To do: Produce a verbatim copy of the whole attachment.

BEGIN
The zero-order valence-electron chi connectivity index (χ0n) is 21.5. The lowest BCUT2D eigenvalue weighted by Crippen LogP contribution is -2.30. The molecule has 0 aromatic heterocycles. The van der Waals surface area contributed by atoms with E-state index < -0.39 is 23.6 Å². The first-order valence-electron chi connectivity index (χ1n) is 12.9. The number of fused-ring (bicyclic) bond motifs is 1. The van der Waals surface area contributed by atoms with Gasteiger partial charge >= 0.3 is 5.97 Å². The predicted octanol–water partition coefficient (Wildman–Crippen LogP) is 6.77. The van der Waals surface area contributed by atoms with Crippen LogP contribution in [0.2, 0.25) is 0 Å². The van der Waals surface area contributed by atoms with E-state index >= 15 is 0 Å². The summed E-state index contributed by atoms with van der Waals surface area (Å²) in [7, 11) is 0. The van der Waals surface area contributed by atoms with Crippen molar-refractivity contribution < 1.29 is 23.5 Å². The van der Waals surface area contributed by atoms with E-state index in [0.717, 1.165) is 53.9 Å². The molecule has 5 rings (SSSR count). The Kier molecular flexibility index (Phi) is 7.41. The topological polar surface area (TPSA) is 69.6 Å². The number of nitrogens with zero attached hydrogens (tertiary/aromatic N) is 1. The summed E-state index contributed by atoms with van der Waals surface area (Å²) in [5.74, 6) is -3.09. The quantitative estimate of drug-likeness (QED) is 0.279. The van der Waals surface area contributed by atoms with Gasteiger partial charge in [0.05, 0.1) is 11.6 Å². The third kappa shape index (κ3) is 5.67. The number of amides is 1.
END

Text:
The zero-order valence-electron chi connectivity index (χ0n) is 21.5. The lowest BCUT2D eigenvalue weighted by Crippen LogP contribution is -2.30. The molecule has 0 aromatic heterocycles. The van der Waals surface area contributed by atoms with E-state index < -0.39 is 23.6 Å². The first-order valence-electron chi connectivity index (χ1n) is 12.9. The number of fused-ring (bicyclic) bond motifs is 1. The van der Waals surface area contributed by atoms with Gasteiger partial charge >= 0.3 is 5.97 Å². The predicted octanol–water partition coefficient (Wildman–Crippen LogP) is 6.77. The van der Waals surface area contributed by atoms with Crippen LogP contribution in [0.2, 0.25) is 0 Å². The van der Waals surface area contributed by atoms with E-state index >= 15 is 0 Å². The summed E-state index contributed by atoms with van der Waals surface area (Å²) in [7, 11) is 0. The van der Waals surface area contributed by atoms with Crippen molar-refractivity contribution < 1.29 is 23.5 Å². The van der Waals surface area contributed by atoms with E-state index in [0.717, 1.165) is 53.9 Å². The molecule has 5 rings (SSSR count). The Kier molecular flexibility index (Phi) is 7.41. The topological polar surface area (TPSA) is 69.6 Å². The number of nitrogens with zero attached hydrogens (tertiary/aromatic N) is 1. The summed E-state index contributed by atoms with van der Waals surface area (Å²) in [5.74, 6) is -3.09. The quantitative estimate of drug-likeness (QED) is 0.279. The van der Waals surface area contributed by atoms with Gasteiger partial charge in [0.05, 0.1) is 11.6 Å². The third kappa shape index (κ3) is 5.67. The number of amides is 1.